Ahab and Jehoshaphat: A Cautionary Tale

2 Chronicles 18 tells the story of an unlikely partnership: Jeho­shaphat, the godly king of Judah, and Ahab, the wicked king of Israel, joined together to make war against Syria.

Before going to battle, Jehoshaphat was intent on asking God’s will. Ahab summoned 400 of his prophets, all of whom, unsurprisingly, foretold victory. Jehoshaphat then asked if there was not a prophet of the Lord to consult (it seems he could tell the difference!). Ahab said there was one, the prophet Micaiah — “but I hate him, for he never prophesies good con­cerning me, but always evil” (verse 7). Jehoshaphat insisted, so Ahab agreed to have Micaiah brought in.

At first, the prophet (with a dose of sarcasm?) told Ahab to “go up and succeed.” But when the king pressed him for the truth, Micaiah de­clared that Ahab’s prophets had a deceiving spirit. The message from God was that Israel’s army would be scattered like sheep with no shepherd. “If you indeed return safely,” he told Ahab, “the Lord has not spoken by me” (verse 27).

Fuming over Micaiah’s gloomy forecast, Ahab had him impri­soned with bread and water rations. The two kings ignored the good prophet’s counsel and marched off to war. But the result was just as Micaiah had warned: Israel was defeated, and Ahab lost his life.

Consider a few lessons from this story.

1. Seek God’s will in all your decisions. Before committing to battle, Jehoshaphat made sure to inquire of the Lord. This godly king understood that “there is a way that seems right to a man, but its end is the way of death” (Proverbs 14:12). He didn’t want to make a move that was out of step with the will of God.

Seeking God’s will means praying. Jesus spent the whole night in prayer before choosing His apostles (Luke 6:12-13). Do you pray when making decisions about your money? your career? your family? your friends? “But if any of you lacks wisdom, let him ask of God, who gives to all men generously and without reproach, and it will be given to him” (James 1:5).

Seeking God’s will also means study. Jehoshaphat wanted to hear what God had to say. He had Micaiah, and we have the Bible. But often we pray for God to lead us to a right decision, then refuse to listen to His leading! “How can a young man keep his way pure? By keeping it according to Your word. With all my heart I have sought You; do not let me wander from Your commandments. Your word I have treasured in my heart, that I may not sin against You” (Psalm 119:9-11). If you pray for God’s direction, make sure you open up His “road map."

2. Look for answers, not just approval. “It is better to hear the re­buke of the wise than for a man to hear the song of fools” (Eccle­siastes 7:5). Jehoshaphat wanted to learn the right way; Ahab only wanted to hear that his way was right (see verse 12). When God’s word is taught, which kind of hearer are you? Do you want preaching that challenges your thinking and stirs your conscience, or preaching that pats your back and strokes your ego?

Paul warned that “the time will come when they will not endure sound doctrine; but wanting to have their ears tickled, they will accu­mulate for themselves teachers in accordance with their own desires” (2 Timothy 4:3). That time has certainly come. For every immoral or unscriptural activity you can name, you can find some preacher who will say tell you it’s alright. Instead of looking for “smooth words” (Isaiah 30:9-10), we should be looking for Divine truth.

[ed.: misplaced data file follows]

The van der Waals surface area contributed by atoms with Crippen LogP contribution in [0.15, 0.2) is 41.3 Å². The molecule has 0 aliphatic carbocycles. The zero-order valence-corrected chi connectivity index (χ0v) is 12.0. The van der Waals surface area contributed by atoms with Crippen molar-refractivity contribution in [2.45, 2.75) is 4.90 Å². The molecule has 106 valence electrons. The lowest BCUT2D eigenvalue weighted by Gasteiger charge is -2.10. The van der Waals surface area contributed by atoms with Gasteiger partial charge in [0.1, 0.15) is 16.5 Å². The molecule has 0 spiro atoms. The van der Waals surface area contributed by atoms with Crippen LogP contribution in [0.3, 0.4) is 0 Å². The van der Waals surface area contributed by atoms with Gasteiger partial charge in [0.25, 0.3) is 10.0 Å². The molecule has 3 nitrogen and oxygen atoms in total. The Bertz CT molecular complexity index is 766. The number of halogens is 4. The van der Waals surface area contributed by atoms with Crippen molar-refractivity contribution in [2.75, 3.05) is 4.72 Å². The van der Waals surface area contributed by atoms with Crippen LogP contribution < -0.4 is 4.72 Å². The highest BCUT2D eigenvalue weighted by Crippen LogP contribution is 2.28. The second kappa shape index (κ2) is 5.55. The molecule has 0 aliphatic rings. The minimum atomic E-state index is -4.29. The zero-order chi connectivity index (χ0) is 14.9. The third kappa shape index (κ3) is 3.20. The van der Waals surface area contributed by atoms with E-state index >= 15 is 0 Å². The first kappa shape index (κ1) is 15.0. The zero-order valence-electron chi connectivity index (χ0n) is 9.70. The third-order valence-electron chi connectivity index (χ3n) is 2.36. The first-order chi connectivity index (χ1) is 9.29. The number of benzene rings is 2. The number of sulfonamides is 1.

3. When the truth is unpleasant, don’t blame the messenger. In some ancient societies it was not unusual for a king to execute a mes­senger who brought him bad news. Ahab didn’t go that far with Micaiah, but he did throw him in prison. He hated the prophet because he always spoke evil concerning him. Did it ever occur to Ahab that the problem might be with himself?

People get mad at preaching and teaching that convicts their sin. Teaching on modest dress angers the woman who likes to “show off her assets.” Teaching on drunkenness irritates the brother who enjoys his alcohol. Teaching on hypocrisy upsets the person who is comfortable with a phony veneer of discipleship. The kind of preaching that got John the Baptist beheaded, Stephen stoned, and Christ crucified was preaching that called on people to repent and put away wickedness. “For everyone who does evil hates the light, and does not come to the light, lest his deeds should be exposed” (John 3:20). Has the preacher said something that made you uncomfortable? Before you get angry with him, evaluate whether his message is true (Acts 17:11). If it is, then you may have no one to be angry with but your­self.

4. Once you have sought out God’s will, don’t ignore it. The as­tounding part of this story is that after God’s prophet foretold defeat, Ahab and Jehoshaphat went off to war anyway. We might expect this from Ahab, but Jehoshaphat should have known better! He asked for God’s will, he heard it, then he ignored it.

Most parents have had similar experiences with their children: they ask how to do this, or what to do about that, then turn around and totally disregard what mom and dad told them. Do we do the same thing to our heavenly Father? It should frighten us to hear our­selves say, “I know what God says about this, but…” The wise man warned, “He whose ear listens to the life-giving reproof will dwell among the wise. He who neglects discipline despises himself, but he who listens to reproof acquires understanding” (Proverbs 15:31-32). And James said, “Prove yourselves doers of the word, and not merely hearers who delude themselves” (James 1:22).